Wednesday, January 29, 2014

See You at Harry's

See You at Harry's
Jo Knowles
Candlewick, 2012     310 pgs     Grades 6-9
Realistic Fiction

Twelve-year-old Fern's family owns and operates a local family diner.She and her two older siblings help out at the restaurant and watch their three-year-old brother, Charlie.  Fern begins middle school and witnesses first hand the daily bullying her brother, Holden, endures and experiences a changing relationship with her male best friend.  Often resentful at having to watch her little brother, Fern is racked with grief and guilt as tragedy strikes and Charlie is killed in an accident.  Through Fern's eyes we watch as the family tries to deal with their feelings of responsibility and grief in different ways and eventually attempt to continue with their lives.  Fern's bullied brother finally accepts his homosexuality, comes out to the family, and stops allowing the bullies to have power over him.  The novel ends with a feeling of healing and hope and a hint that Fern and her friend are on the road to romance.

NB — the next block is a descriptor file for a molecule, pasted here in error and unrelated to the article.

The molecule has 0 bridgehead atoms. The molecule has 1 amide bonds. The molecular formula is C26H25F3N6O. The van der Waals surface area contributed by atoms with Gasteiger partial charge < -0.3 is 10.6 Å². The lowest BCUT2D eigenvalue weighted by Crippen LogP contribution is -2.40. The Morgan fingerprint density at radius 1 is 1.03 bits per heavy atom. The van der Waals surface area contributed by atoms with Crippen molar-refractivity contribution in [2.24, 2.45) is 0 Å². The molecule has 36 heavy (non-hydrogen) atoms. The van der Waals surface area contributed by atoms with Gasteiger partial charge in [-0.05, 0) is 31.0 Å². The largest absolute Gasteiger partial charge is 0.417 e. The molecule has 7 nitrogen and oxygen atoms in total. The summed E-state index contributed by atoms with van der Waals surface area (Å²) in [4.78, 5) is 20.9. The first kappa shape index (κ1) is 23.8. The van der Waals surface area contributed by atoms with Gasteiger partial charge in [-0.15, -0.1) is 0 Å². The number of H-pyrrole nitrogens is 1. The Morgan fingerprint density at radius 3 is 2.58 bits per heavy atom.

See you at Harry's is a tightly written book that deals with some powerful subject matter.  I had to stop reading it somewhere in the middle because it was making me too upset.  It seems like lately in half the books I read for kids at this level, someone dies.  The fact that there was a death didn't bother me so much.  The fact that it was a three-year-old did.  It was further upsetting that Fern was with Charlie when he was hit by the car.  So, although it was clearly not her fault, it was easy to feel empathy for her when she struggles with responsibility of his death.  Even harder for me to read was the struggle of Fern's brother with both the bullies and his acceptance of his sexuality.  I became very angry at the parents.  The father was so caught up in his restaurant, he wasn't paying attention to the family and the mother wasn't paying attention, period.  As a mother I wanted to help Holden and reassure him, let all three kids know the accident wasn't their fault, and give everyone hugs.  The mother in this book wasn't doing any of that.  A good book is one that makes you feel something, even if its feelings that aren't happy or comfortable.  Harry's is such a book.  Although the book is not particularly girlie, I would recommend it to girls over boys.  I often get middle school girls in the library who are looking for "sad books".  See You at Harry's would perfectly fit the bill.  Even though I didn't necessarily enjoy reading this book, it was written beautifully and was well worth my time.  And besides, how can you not love a book where all the children in a family are named after literary characters?

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